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Some Pitfalls of Predatory Lending

Some Pitfalls of Predatory Lending
October 26, 2015 Paul Woodruff

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Predatory lenders are defined as lenders “that impose unfair or abusive loan terms on a borrower.” The benefit of such transactions belongs to the lender rather than the borrower in most cases. Typically, they will use exploitation and deception to market their lending products to those who may be unable to afford the terms of repayment. Taking this information into consideration, let’s take a look at some different types of Predatory Lenders.

Payday Loans

Payday Loans are granted for approximately two weeks until the borrower’s next pay date. In order to ensure the funds will be returned plus interest, the borrower must leave a post-dated check to be cashed on payday or provide checking account information with permission for withdrawal on an agreed upon date. A report on Predatory Lending in the state of Missouri shows Payday Lenders typically charge 444% APR, or annual percentage rate, for an average loan of just over $300. The goal for the companies to remain profitable is to create long-term, repetitive customers rather than meet needs on a short-term, one-time-only basis as advertised. In fact, 75% of loans are from repeat borrowers. Borrowers who default on this type of loan are in serious danger of excessive fees and aggressive debt collectors regardless of the amount of payments made on the existing loan.

Title Loans

Title Loans are cash loans secured by the title of a vehicle that has been paid in full. The borrower agrees to terms which typically include an expedited repossession process for non-repayment. The APR on this type of short-term loan is typically 300% in Missouri within a 30-day cycle. On average, the borrower renews the loan eight times, according to the Center for Responsible Lending.  Borrowing $1,042 against a vehicle worth approximately $4,000 will result in a total repayment amount of nearly $3,400. If repayment is not complete within the allotted time, the vehicle owned outright by the borrower is repossessed.

Rent-to-Own Companies

Rent to Own appears harmless as a simple agreement for a renter to become a buyer by paying a rental fee for a set length of time. Usually they require little to no credit without saving for a down-payment. The danger is that consumers using Rent to Own options often pay more than double for owning the rented products rather than saving to purchase them. Examples of what type of products that might be found in a Rent to Own agreement are washers and dryers, televisions, couches, and homes. University of Missouri Extension shares a realistic comparison of a television purchase. The total cost of the television is $581 with taxes included when paying cash or debit, but the same television would cost $1,422 in a Rent to Own agreement. The Rent to Own option requires payments of over $18 per week for 18 months while saving the same amount per week results in completion of the savings goal in 8 months to pay cash for the same purchase. The item can be repossessed if payments are not made; often times, the repossession takes place within three weeks of the last payment received by the Rent to Own Company.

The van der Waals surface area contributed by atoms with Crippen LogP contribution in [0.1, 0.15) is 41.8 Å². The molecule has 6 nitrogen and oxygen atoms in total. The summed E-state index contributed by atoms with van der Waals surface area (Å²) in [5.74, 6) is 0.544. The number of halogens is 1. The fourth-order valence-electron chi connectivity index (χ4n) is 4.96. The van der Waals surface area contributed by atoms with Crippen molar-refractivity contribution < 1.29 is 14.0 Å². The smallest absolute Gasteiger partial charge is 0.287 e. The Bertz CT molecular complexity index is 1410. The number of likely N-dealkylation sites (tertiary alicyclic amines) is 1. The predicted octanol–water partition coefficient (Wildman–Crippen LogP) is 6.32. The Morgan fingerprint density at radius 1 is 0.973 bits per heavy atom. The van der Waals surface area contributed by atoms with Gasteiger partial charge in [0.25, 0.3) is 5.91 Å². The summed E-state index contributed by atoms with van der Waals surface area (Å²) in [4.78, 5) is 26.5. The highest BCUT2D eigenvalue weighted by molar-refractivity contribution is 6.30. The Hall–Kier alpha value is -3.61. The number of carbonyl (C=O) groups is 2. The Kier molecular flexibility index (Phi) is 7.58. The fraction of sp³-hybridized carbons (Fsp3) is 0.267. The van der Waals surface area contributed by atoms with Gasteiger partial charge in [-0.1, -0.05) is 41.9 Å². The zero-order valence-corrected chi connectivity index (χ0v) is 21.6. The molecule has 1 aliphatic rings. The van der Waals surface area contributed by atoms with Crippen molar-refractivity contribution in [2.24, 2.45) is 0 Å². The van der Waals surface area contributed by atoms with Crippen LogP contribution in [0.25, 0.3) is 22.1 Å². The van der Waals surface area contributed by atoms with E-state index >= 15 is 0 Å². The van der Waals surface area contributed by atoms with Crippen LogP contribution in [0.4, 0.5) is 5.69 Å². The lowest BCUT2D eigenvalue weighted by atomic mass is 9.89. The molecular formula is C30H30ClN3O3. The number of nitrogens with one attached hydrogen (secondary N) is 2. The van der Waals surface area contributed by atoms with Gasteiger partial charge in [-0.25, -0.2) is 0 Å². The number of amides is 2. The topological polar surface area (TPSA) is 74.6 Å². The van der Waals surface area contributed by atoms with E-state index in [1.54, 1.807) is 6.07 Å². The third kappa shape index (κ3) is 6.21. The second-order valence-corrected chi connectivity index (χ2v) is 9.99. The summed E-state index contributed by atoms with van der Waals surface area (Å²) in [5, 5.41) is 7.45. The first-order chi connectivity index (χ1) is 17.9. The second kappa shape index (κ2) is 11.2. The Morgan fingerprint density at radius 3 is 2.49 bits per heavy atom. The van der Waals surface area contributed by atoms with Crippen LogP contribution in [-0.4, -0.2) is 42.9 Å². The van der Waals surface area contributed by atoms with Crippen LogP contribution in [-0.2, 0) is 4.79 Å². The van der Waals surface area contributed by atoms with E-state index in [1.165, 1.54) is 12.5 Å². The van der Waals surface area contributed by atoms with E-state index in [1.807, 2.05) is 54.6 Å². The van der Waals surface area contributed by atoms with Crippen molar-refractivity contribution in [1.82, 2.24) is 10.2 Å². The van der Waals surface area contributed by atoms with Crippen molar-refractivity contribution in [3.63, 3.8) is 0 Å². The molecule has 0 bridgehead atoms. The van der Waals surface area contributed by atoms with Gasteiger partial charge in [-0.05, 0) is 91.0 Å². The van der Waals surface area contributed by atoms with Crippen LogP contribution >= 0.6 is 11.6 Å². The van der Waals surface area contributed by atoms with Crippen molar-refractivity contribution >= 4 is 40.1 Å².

Tax Refund Anticipation Loans

Refund Anticipation Loans are loans made based on the anticipated amount of a federal income tax refund and are generally offered January through the end of tax season in April. The consumer receives the loan in the amount of the anticipated tax refund minus interest and associated fees whereas they would receive the full amount of the refund typically within 21 days if requesting direct deposit from the IRS. Taxpayers who receive a Refund Anticipation Loan are charged 10% of their refund on average to receive their money days earlier than if they waited to receive it from the government, and they will still owe the difference if the refund is lower than originally anticipated.

By Meghan Northcutt, AFC® Candidate, FFC Candidate